Before Thanksgiving gets smothered by Black Friday and all the buzz in December … I’d like to invite you to pause for a moment to reflect on the reason we celebrate THIS holiday. Thanksgiving, according to its origins, is a time to rejoice together in the fruits of our labor and the alliances we’ve formed. It’s a time to give and receive. It’s a time to be grateful. It’s a time for harmony.
Although the alliances represented in traditional Thanksgiving tales were undermined by the actions of future generations, perhaps that gives us all the more reason to focus on returning to harmony by remembering to be kind, considerate and supportive to one another on this day and every day, to appreciate the gifts from others and to pay them forward at every opportunity.
The Sioux Lakota were not the same tribe who celebrated the first Thanksgiving with the Pilgrims, but their prayer for harmony, “Mitakuye Oyasin”, seems appropriate for this day. Literally translated it means “We are all related”. It pertains to all life, in all forms. When we recognize that everything we do has the potential to affect the world around us we realize that every moment of our lives is important – and that each of us plays a significant role in the universe just by the way we interact with others, how we treat other life (including the four legged, the many legged and even the no-legged) and how we respect all of the resources on which we depend for survival.
Throughout history Thanksgiving has represented the contrast between famine and feast – by celebrating the of the end of difficult times with the gifts that came later – by the fruits of one’s labor, by the gifts of one’s neighbor or by the Grace of God. During the Civil War in 1863, Abraham Lincoln, by the urging of Sarah Josepha Hale established Thanksgiving as a national holiday inviting all Americans to ask God to “commend to his tender care all those who have become widows, orphans, mourners or sufferers in the lamentable civil strife” and to “heal the wounds of the nation.” In ancient times, the Greeks, Romans and Egyptians all paid homage after the Fall harvest, and many Native Americans annually celebrated the abundance of fall before the harsh conditions of winter arrived.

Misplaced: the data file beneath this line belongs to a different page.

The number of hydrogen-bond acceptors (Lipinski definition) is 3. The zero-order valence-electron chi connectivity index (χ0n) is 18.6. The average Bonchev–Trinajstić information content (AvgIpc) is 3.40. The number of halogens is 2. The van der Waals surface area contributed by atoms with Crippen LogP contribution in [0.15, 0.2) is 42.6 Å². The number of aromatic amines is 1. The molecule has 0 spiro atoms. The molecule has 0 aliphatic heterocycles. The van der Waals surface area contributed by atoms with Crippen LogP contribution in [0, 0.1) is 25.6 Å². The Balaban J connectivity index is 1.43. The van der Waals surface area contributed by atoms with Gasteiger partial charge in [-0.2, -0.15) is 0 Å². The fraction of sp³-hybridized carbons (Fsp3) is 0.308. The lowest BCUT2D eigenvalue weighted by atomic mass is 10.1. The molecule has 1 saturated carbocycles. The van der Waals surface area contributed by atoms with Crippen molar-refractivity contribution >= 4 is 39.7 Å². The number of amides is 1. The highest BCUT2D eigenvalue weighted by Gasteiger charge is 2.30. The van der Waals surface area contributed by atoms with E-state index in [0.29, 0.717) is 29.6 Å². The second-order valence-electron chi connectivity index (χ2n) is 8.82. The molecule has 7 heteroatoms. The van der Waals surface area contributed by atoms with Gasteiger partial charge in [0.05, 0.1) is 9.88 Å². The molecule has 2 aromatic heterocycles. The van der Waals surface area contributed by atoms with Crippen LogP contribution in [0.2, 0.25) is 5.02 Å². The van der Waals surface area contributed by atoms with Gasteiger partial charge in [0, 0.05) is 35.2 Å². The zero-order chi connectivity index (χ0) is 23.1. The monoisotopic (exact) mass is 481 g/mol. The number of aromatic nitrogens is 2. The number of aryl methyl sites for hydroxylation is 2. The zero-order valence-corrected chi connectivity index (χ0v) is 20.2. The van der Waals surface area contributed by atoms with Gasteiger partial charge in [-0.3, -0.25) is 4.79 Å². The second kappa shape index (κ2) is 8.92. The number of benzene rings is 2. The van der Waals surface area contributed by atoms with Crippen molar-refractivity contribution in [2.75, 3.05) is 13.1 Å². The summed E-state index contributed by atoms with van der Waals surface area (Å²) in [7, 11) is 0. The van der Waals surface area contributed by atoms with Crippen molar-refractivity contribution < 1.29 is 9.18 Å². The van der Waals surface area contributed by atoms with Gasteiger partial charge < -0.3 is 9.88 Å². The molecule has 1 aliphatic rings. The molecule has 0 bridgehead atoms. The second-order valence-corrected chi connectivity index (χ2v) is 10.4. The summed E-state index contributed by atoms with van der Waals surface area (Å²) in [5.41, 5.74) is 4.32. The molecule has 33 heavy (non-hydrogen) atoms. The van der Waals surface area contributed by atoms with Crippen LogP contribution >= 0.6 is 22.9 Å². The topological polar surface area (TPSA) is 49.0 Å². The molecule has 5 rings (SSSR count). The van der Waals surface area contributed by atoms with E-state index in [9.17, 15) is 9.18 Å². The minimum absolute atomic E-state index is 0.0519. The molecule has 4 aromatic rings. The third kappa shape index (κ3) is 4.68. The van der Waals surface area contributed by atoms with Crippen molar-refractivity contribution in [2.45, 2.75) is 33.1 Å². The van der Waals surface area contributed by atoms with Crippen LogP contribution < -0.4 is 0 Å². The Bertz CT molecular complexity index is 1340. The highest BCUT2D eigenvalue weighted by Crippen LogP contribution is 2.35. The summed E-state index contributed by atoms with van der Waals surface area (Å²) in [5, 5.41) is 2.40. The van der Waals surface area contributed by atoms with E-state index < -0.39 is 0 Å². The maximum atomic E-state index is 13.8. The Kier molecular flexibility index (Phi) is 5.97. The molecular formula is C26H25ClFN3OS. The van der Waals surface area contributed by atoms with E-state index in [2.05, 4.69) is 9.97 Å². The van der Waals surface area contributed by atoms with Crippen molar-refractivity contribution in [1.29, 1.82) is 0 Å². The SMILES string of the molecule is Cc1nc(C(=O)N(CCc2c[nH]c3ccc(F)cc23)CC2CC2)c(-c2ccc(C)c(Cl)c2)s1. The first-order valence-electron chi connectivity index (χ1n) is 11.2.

In a Taoist sort of way, Thanksgiving seems to represent the yin and the yang – opposing forces that yield back and forth to each other to achieve balance. We must keep moving along with the understanding that things change. Things won’t always be good, but they won’t always be bad either. So whatever you’re going through today, don’t let it consume all your energy because tomorrow may bring an entirely different page to your story. Enjoy now – celebrate it with gratitude and love. Start tomorrow with the reminder that you play an important role in the world and then go out and play it well.
Here’s wishing you a Thanksgiving filled with gratitude and love. May you enjoy the fruits of your labor and your relationships with others by giving, receiving and celebrating.
Learn more about the history of Thanksgiving in this wonderful article from the History channel: https://www.history.com/topics/thanksgiving/history-of-thanksgiving
In the spirit of giving, this link contains extra special offers and events we hope you’ll take advantage of in November & December